Sister Patricia noted, “We are delighted that this integrated approach to climate investing has attracted other investors and investment managers, helping to scale this kind of approach to climate finance globally.”
The unusual partnership between U.S. Catholic Sisters and a global Wall Street investment firm emerged from a commitment the Dominican Sisters made as a Conference in 2015 to “develop an appropriate strategy to promote investment in climate solutions.” The commitment, made prior to the Paris Climate Agreement, was the fruit of a yearlong faith-praxis cycle of study, contemplation and action developed by the Earth Council of northeast Dominican congregations that had engaged Dominicans throughout the United States.
A Sisters’ Climate Finance Taskforce was formed, reaching out to more than three dozen financial institutions in search of a manager that would develop financial products addressing climate change and integrating the UN Sustainable Development Goals. “We found that manager in The Graystone Consulting Group of Morgan Stanley,” said Caldwell Dominican Sister Patricia Daly, OP, a longtime corporate-responsibility advocate, who played a leading role on the taskforce and in forging the partnership. “This marks a new moment of collaboration in the world of finance. May this milestone spark a new movement of integrated climate solutions that are responsive to Pope Francis’ moral call to humanity in Laudato Si’ to care for God’s creation and God’s people,” she said.
Two years ago, on June 18, 2018, leaders of the 16 congregations gathered at the global headquarters of Morgan Stanley on Times Square to celebrate the inauguration of the initiative with their anchor commitments. The Sisters were hosted by officers from Morgan Stanley’s Institute for Sustainable Investing and Graystone Consulting Institutional Consultants Kristina Van Liew and Linda Stephans.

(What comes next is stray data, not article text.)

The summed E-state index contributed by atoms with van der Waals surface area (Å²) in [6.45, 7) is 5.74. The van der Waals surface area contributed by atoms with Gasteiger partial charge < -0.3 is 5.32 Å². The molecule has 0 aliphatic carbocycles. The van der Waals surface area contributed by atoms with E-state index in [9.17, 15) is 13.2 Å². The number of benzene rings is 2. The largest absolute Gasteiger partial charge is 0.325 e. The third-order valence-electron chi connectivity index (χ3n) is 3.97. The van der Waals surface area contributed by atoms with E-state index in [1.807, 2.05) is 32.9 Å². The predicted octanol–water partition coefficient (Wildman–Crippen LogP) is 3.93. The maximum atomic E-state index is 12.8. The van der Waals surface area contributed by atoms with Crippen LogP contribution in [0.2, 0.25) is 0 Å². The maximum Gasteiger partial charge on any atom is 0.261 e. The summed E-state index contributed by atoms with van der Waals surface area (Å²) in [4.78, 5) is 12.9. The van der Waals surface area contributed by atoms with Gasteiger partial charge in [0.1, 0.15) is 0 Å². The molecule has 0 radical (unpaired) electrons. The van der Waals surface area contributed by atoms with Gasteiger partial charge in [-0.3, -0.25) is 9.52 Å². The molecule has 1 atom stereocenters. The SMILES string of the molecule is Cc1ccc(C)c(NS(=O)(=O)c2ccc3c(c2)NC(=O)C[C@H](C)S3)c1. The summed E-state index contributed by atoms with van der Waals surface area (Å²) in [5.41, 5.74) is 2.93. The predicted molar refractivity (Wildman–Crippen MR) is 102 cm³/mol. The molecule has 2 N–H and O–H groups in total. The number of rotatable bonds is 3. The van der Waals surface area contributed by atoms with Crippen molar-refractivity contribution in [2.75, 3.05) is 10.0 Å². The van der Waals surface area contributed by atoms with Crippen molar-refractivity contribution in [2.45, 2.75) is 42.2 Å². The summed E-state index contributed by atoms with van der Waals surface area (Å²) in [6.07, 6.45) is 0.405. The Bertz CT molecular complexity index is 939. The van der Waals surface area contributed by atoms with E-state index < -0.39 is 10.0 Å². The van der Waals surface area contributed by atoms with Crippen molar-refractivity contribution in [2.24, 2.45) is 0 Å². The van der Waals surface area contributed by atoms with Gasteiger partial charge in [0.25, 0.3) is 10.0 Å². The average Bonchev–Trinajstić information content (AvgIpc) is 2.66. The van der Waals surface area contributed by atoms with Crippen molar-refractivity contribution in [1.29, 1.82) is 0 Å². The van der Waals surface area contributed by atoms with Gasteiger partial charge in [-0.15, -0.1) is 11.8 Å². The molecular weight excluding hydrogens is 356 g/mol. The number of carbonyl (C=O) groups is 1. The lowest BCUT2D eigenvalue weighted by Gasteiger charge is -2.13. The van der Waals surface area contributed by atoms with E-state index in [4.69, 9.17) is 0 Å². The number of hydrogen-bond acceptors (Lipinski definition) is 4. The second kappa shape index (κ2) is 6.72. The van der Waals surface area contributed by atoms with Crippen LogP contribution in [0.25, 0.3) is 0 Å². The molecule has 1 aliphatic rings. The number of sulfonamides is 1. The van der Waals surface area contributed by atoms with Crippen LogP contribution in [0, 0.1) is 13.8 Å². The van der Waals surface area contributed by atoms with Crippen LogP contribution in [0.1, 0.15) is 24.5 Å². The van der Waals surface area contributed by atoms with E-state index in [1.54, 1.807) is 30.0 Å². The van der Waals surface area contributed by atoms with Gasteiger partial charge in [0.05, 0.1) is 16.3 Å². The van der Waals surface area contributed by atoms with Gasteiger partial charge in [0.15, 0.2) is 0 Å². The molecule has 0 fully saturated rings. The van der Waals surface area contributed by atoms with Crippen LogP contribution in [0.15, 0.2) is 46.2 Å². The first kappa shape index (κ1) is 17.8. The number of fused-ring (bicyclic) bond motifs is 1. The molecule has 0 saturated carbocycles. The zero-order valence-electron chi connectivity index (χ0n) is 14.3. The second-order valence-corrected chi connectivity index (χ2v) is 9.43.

“Partnering with Morgan Stanley’s Graystone Consulting, we seek to identify models for faith-based organizations and other institutions and individuals to proactively invest in climate solutions that will help our world shift to a renewables-based economy while assisting the neediest communities around the globe,” Sister Patricia said. “We want to do all we can to protect Earth, our common home, and help safeguard the future for young people today and for generations to come.”
Sister Patricia noted that their integrated approach to climate finance echoes the call Pope Francis issued in Laudato Si’ for “an integrated approach to combating poverty, restoring dignity to the underprivileged, and at the same time protecting nature” (139). The initiative is aligned with efforts that Catholic Sisters around the world have undertaken for years to address issues related to poverty and ecological degradation. These include support for affordable housing and healthcare, education, microenterprise, community development, as well as clean water, land conservation, renewable energy, Earth literacy programs, wetlands restoration, and advocacy for climate agreements and programs serving people with low incomes, among others.